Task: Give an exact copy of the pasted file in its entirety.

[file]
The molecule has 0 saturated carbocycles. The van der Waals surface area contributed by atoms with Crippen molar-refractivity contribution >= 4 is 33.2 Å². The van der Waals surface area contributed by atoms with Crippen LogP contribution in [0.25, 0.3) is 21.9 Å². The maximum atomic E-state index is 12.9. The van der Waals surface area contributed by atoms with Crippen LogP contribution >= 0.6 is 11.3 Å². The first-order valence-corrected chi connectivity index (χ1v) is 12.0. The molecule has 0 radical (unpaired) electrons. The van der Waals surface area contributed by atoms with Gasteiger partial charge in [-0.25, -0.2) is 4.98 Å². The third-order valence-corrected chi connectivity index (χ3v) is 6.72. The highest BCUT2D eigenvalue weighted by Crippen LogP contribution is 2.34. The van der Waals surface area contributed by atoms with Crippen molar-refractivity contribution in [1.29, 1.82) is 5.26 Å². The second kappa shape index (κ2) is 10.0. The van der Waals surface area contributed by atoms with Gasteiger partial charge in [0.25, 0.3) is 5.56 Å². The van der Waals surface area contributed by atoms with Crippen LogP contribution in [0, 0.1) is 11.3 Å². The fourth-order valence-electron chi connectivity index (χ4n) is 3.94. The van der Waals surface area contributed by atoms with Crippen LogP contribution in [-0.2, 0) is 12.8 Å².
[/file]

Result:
The molecule has 0 saturated carbocycles. The van der Waals surface area contributed by atoms with Crippen molar-refractivity contribution >= 4 is 33.2 Å². The van der Waals surface area contributed by atoms with Crippen LogP contribution in [0.25, 0.3) is 21.9 Å². The maximum atomic E-state index is 12.9. The van der Waals surface area contributed by atoms with Crippen LogP contribution >= 0.6 is 11.3 Å². The first-order valence-corrected chi connectivity index (χ1v) is 12.0. The molecule has 0 radical (unpaired) electrons. The van der Waals surface area contributed by atoms with Gasteiger partial charge in [-0.25, -0.2) is 4.98 Å². The third-order valence-corrected chi connectivity index (χ3v) is 6.72. The highest BCUT2D eigenvalue weighted by Crippen LogP contribution is 2.34. The van der Waals surface area contributed by atoms with Crippen molar-refractivity contribution in [1.29, 1.82) is 5.26 Å². The second kappa shape index (κ2) is 10.0. The van der Waals surface area contributed by atoms with Gasteiger partial charge in [0.25, 0.3) is 5.56 Å². The van der Waals surface area contributed by atoms with Crippen LogP contribution in [0, 0.1) is 11.3 Å². The fourth-order valence-electron chi connectivity index (χ4n) is 3.94. The van der Waals surface area contributed by atoms with Crippen LogP contribution in [-0.2, 0) is 12.8 Å².